The argument that it was wrong for Japan not even to be able to send minesweepers when Japanese ships were using these sea lanes made sense to me.

I was also prompted by the fact that Germany had sent minesweepers earlier.

If Japan sends them, it wouldn’t be seen by the international community as going too far or as an act of combat, I presumed. It would just be maintaining and developing trade routes. In that case, let’s send them — that’s what I thought.

That was the natural thing to do.

Through the Gulf crisis and the Gulf War, Japan formed a self-image of not having contributed sufficiently. In 1992, it enacted the U.N. Peacekeeping Activities Cooperation Law and sent the Ground Self-Defense Force to Cambodia. Debate over revising the Constitution, which had earlier been seen as taboo, gradually began to take place.

To put it simply, whatever you can do, you have to do. You can’t just watch quietly, so do something. It is an age when we’re being told to “show the boots,” [sic] so the SDF should go and cooperate.

But the SDF must not go with guns for the purpose of fighting. I think that means that if they don’t go for such a purpose, that is all right.

I believe that pacifism ought to be maintained along the lines of an exclusively defensive security policy.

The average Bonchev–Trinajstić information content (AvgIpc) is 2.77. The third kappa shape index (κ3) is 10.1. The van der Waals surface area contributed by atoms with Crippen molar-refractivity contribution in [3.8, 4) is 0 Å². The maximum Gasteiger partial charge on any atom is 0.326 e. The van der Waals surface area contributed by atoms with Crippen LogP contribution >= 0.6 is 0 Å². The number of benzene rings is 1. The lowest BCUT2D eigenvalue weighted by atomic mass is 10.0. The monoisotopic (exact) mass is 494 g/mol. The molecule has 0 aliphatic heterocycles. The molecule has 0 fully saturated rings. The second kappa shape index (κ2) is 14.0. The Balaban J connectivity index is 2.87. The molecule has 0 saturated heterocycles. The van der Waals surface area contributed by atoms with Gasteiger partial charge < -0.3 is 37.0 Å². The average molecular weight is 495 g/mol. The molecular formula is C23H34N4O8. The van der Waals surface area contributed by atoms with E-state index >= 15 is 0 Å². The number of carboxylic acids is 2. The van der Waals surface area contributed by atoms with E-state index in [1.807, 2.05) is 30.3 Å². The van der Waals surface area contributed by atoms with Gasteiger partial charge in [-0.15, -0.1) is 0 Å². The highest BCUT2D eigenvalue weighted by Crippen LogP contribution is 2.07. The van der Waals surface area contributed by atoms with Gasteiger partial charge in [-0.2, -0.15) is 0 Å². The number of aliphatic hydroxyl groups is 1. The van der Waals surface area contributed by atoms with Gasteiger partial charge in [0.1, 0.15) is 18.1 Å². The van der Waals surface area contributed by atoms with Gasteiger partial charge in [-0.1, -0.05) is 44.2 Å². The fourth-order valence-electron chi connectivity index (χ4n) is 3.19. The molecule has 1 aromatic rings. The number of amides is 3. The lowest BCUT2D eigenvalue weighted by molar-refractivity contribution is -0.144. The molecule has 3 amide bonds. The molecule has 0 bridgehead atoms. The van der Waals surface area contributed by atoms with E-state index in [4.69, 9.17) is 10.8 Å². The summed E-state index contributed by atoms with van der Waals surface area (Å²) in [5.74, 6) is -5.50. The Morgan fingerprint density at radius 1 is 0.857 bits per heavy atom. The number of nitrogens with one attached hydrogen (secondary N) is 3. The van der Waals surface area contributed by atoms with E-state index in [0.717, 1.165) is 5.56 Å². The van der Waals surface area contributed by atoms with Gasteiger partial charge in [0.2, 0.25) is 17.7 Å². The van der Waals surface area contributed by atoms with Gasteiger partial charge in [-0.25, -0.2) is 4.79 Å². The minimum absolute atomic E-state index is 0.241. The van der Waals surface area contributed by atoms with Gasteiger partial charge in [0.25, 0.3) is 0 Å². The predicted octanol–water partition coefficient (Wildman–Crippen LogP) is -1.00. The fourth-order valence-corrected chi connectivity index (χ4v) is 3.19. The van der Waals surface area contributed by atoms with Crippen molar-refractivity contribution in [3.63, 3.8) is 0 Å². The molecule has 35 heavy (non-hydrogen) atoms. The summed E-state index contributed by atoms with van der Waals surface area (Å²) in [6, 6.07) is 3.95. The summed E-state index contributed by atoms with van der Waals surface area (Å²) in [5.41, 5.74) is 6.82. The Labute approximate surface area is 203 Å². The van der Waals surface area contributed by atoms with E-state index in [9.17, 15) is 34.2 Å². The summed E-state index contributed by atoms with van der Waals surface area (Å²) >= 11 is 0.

— This interview was conducted by Yomiuri Shimbun Senior Writer Haruki Sasamori.

(From The Yomiuri Shimbun, April 25, 2018)

■ Toshiki Kaifu / Former Prime Minister

Born in 1931, Kaifu graduated from Waseda University. He was first elected to the House of Representatives in 1960 after working as a secretary to a Diet member. Called a favorite disciple of former Prime Minister Takeo Miki, Kaifu served as deputy chief cabinet secretary and education minister in the Miki Cabinet before becoming prime minister in 1989. During his two years and three months in office, he worked on political reform following the Recruit corruption case and tackled challenges including how to respond to the Gulf crisis and the Gulf War. In 1994, Kaifu left the LDP and became the first president of the now-defunct Shinshinto (New Frontier Party). He later returned to the LDP. Kaifu retired from politics in 2009.Speech